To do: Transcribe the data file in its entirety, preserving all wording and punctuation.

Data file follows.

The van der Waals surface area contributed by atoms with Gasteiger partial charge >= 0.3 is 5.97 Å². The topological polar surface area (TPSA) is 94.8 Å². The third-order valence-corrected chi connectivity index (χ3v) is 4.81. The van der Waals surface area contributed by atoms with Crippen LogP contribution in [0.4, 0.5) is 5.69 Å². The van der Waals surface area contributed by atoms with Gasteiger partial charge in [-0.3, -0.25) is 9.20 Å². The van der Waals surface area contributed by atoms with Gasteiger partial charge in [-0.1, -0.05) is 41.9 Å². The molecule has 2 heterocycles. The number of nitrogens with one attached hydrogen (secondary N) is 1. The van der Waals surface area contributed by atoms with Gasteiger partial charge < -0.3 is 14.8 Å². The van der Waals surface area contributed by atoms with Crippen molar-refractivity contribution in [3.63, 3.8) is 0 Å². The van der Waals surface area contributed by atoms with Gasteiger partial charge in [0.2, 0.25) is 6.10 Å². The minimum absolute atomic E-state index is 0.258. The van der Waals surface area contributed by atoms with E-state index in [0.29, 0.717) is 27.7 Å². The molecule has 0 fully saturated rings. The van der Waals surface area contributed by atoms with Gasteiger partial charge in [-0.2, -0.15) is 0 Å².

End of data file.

The van der Waals surface area contributed by atoms with Gasteiger partial charge >= 0.3 is 5.97 Å². The topological polar surface area (TPSA) is 94.8 Å². The third-order valence-corrected chi connectivity index (χ3v) is 4.81. The van der Waals surface area contributed by atoms with Crippen LogP contribution in [0.4, 0.5) is 5.69 Å². The van der Waals surface area contributed by atoms with Gasteiger partial charge in [-0.3, -0.25) is 9.20 Å². The van der Waals surface area contributed by atoms with Gasteiger partial charge in [-0.1, -0.05) is 41.9 Å². The molecule has 2 heterocycles. The number of nitrogens with one attached hydrogen (secondary N) is 1. The van der Waals surface area contributed by atoms with Gasteiger partial charge < -0.3 is 14.8 Å². The van der Waals surface area contributed by atoms with Crippen molar-refractivity contribution in [3.63, 3.8) is 0 Å². The van der Waals surface area contributed by atoms with Gasteiger partial charge in [0.2, 0.25) is 6.10 Å². The minimum absolute atomic E-state index is 0.258. The van der Waals surface area contributed by atoms with E-state index in [0.29, 0.717) is 27.7 Å². The molecule has 0 fully saturated rings. The van der Waals surface area contributed by atoms with Gasteiger partial charge in [-0.2, -0.15) is 0 Å².